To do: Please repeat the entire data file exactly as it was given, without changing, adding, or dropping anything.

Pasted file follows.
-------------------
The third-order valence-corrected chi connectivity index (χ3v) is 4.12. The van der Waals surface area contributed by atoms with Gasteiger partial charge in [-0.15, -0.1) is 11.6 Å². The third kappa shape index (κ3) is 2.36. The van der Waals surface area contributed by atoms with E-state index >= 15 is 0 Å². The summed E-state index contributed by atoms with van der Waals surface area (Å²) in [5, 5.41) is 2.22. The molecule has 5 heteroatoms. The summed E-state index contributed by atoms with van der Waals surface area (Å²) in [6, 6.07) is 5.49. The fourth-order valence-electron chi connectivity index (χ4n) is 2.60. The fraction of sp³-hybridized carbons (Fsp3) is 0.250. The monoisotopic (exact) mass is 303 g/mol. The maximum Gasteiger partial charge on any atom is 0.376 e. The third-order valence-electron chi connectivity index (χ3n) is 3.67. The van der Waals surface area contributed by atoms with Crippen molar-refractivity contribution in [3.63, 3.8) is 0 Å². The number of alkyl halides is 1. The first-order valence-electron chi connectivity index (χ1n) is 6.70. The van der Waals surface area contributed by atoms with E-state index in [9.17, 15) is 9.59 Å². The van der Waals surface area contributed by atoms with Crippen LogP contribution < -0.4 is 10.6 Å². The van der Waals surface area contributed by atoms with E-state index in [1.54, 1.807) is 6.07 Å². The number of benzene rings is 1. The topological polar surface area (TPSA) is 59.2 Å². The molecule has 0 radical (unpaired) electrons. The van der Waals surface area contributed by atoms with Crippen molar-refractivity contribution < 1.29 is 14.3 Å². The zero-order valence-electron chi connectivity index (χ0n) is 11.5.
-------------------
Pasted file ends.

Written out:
The third-order valence-corrected chi connectivity index (χ3v) is 4.12. The van der Waals surface area contributed by atoms with Gasteiger partial charge in [-0.15, -0.1) is 11.6 Å². The third kappa shape index (κ3) is 2.36. The van der Waals surface area contributed by atoms with E-state index >= 15 is 0 Å². The summed E-state index contributed by atoms with van der Waals surface area (Å²) in [5, 5.41) is 2.22. The molecule has 5 heteroatoms. The summed E-state index contributed by atoms with van der Waals surface area (Å²) in [6, 6.07) is 5.49. The fourth-order valence-electron chi connectivity index (χ4n) is 2.60. The fraction of sp³-hybridized carbons (Fsp3) is 0.250. The monoisotopic (exact) mass is 303 g/mol. The maximum Gasteiger partial charge on any atom is 0.376 e. The third-order valence-electron chi connectivity index (χ3n) is 3.67. The van der Waals surface area contributed by atoms with Crippen molar-refractivity contribution in [3.63, 3.8) is 0 Å². The number of alkyl halides is 1. The first-order valence-electron chi connectivity index (χ1n) is 6.70. The van der Waals surface area contributed by atoms with E-state index in [9.17, 15) is 9.59 Å². The van der Waals surface area contributed by atoms with Crippen LogP contribution < -0.4 is 10.6 Å². The van der Waals surface area contributed by atoms with E-state index in [1.54, 1.807) is 6.07 Å². The number of benzene rings is 1. The topological polar surface area (TPSA) is 59.2 Å². The molecule has 0 radical (unpaired) electrons. The van der Waals surface area contributed by atoms with Crippen molar-refractivity contribution < 1.29 is 14.3 Å². The zero-order valence-electron chi connectivity index (χ0n) is 11.5.